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BELLEVUE, Wash. -- When disaster strikes a country that has already been battered by poverty, humanitarian groups need to get on their feet quickly.

That's when NetHope steps in by working to restore the technology that allows those groups to communicate with the outside world.

When an earthquake rocked Haiti 19 months ago, about 22 groups that work with NetHope -- representing 3500 employees -- had lost their communication abilities.

All of them had IT staff that were traumatized, said Frank Schott, senior global program director for NetHope. Communication is really the first thing that needs to be established before any relief can happen.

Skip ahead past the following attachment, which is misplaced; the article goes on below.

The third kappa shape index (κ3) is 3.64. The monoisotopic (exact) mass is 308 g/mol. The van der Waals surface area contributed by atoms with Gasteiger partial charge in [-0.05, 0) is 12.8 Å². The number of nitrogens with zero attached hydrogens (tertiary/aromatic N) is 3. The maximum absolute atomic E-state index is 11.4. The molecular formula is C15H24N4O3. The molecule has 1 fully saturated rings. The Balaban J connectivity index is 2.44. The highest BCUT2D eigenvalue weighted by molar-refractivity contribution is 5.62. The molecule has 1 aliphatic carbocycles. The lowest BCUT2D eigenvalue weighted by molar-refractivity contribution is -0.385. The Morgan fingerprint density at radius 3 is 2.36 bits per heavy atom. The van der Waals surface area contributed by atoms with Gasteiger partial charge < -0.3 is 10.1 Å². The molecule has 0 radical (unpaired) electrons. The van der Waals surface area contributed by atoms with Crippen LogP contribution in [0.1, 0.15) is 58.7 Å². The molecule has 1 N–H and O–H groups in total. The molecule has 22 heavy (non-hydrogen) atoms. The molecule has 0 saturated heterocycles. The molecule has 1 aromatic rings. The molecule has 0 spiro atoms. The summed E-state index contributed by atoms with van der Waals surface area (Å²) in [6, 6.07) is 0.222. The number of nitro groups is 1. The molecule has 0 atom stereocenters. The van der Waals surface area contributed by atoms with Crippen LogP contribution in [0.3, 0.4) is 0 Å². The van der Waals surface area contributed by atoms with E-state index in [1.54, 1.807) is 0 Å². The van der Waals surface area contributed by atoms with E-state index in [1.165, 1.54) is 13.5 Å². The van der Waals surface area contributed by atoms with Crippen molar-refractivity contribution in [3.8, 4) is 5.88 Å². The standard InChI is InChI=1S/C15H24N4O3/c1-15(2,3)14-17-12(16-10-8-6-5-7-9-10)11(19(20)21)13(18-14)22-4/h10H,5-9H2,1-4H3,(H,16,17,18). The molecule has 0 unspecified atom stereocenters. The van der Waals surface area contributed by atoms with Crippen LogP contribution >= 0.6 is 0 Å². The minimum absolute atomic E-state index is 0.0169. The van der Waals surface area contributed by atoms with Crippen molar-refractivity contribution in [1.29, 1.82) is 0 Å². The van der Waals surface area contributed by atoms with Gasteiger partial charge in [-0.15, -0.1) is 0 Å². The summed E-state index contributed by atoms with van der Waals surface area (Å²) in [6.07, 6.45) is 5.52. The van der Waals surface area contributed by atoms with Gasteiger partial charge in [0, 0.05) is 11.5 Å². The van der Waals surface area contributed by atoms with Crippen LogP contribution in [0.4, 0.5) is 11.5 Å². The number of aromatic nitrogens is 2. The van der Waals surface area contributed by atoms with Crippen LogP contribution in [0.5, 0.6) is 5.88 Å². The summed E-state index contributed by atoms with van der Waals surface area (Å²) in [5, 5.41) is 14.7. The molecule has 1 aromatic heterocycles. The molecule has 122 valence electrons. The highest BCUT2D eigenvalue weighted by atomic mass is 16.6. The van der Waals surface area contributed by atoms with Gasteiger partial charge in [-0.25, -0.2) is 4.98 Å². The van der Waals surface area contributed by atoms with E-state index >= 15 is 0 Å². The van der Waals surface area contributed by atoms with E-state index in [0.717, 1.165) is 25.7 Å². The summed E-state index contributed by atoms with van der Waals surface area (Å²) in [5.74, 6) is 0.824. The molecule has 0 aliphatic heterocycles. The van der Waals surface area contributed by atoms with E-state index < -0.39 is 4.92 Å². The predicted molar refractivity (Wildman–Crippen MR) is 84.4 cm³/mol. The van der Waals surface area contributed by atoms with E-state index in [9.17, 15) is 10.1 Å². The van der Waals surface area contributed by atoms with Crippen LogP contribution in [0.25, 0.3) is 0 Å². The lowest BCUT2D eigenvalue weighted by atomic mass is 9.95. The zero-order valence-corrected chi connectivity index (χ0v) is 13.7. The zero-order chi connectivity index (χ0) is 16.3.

Within eight days, NetHope set up a 30-mile-wide WiFi hotspot for those humanitarian organizations, including Federal Way-based WorldVision.

The ability to get good, reliable data quickly is probably the biggest need of the humanitarian sector, said Jeff Wright, WorldVision's operations director for humanitarian and emergency affairs. It's absolutely critical.

Following the earthquake, NetHope also set up an academy to train young Haitians so they could get good IT jobs.

These young Haitians have really amazed us with how hard they work, with their creativity, Schott said.

Several tech companies, including Microsoft, support NetHope through monetary donations, equipment and volunteers.

Just about every one of our major projects has Microsoft representation, Schott said. And the expertise they lend to the work we do is invaluable.

NetHope plans to run another academy in Haiti this fall. Academies in Africa and the Dominican Republic will begin next year.

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